When insulation materials are used in buildings, different aspects of fire performance such as heat release, flame spread, smoke production and toxicity must be carefully considered. Expanded polystyrene (EPS) has been extensively tested in terms of fire hazard assessments.
The behaviour and performance of a building insulation material in relation to potential fire hazards depend firstly on the chemical and nature of the material, but also on its condition at installation and its specific application. For EPS products, note the foam density and shape, the use of bonding and additives to the surface, the location of the product relative to an ignition source, and the availability of ventilation and oxygen in the building.
Like all organic building materials, polystyrene foam is combustible and does react to fire, resulting in the decomposition of styrene and the release of carbon monoxide, smoke and water. However, the burning behaviour of EPS depends largely on end-use conditions, and whether the EPS material is with or without a fire-retardant additive. The use of flame-retardant additives (FR grade EPS) is recommended to minimise fire spreadability.
Expanded Polystyrene (EPS) manufactured by the Isowall Group is fast becoming recognized as the insulation material of choice by specifiers of “Bills of Quantities”. This comes largely as a result of our technical knowledge backed up by years of experience in the building and construction industry.
How does EPS burn?
In the first stages of a fire, there is a gradual building up of heat energy in the form of combustible gases. In case of initial fire ignition, EPS will only soften and start to melt if exposed to high temperatures above 100°C. Usually above a temperature of 200°C, the material will give off flammable gases, which then combust into flames.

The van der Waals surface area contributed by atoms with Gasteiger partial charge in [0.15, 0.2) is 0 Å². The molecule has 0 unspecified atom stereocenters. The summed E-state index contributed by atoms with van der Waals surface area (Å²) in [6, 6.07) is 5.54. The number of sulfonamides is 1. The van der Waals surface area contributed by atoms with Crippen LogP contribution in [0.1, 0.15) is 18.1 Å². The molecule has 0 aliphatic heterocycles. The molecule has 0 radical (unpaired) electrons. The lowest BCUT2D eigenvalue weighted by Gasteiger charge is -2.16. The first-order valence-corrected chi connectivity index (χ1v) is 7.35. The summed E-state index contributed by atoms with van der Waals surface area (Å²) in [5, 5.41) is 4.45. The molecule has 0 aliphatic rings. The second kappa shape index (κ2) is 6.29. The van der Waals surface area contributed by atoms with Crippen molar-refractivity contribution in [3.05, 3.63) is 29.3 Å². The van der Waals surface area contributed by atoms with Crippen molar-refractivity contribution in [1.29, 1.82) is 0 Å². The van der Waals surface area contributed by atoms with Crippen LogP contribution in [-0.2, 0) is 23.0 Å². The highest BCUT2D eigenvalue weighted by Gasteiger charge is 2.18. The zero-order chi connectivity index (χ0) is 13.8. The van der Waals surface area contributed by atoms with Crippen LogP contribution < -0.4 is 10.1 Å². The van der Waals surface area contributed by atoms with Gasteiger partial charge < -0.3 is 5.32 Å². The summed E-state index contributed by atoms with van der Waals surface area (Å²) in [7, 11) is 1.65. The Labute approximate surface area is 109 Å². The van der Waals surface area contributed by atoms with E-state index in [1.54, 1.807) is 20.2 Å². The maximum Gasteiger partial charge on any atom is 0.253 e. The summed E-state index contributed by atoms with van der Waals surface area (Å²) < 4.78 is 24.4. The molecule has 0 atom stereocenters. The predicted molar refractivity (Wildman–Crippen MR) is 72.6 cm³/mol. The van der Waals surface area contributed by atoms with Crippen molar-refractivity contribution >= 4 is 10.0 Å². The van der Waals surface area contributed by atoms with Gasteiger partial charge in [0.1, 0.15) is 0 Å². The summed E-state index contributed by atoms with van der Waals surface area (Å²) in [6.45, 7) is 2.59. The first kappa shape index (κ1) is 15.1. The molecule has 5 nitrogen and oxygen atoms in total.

Further flame sparks and ignition scenarios depend largely on the evolving fire temperature scale, duration of exposure to heat, and the oxygen availability around the product exposed to fire. Small flames are still possible with EPS already under fire unless it contains flame retardant additives that slow down spreading.
Burning will spread over the exposed surface until all material is consumed. Usually, molten EPS will not get reignited by fire sparks. For standard quality EPS, the transfer ignition temperature is high around 360°C and 370°C for FR grades. Toxic combustible gases only form above 350°C, and ignition in already melted standard grade EPS only starts at 450°C! This renders the use of EPS insulation as virtually safe and non-toxic to the environment.
It is also important to note that, unlike other insulation materials, the low density of the foam in expanded polystyrene, 98% air versus only 2% polystyrene, leads to a lower and slower release of heat during fire conditions, as there is very little burning mass.
Isowall Group manufactures and distributes the Isolite range of EPS products to users of thermal insulation, packaging, semi-rigid cushioning, and specialised shape-moulded products. Our Isolite EPS sheets are available in FR Grade.
View here more properties of our Isolite EPS range.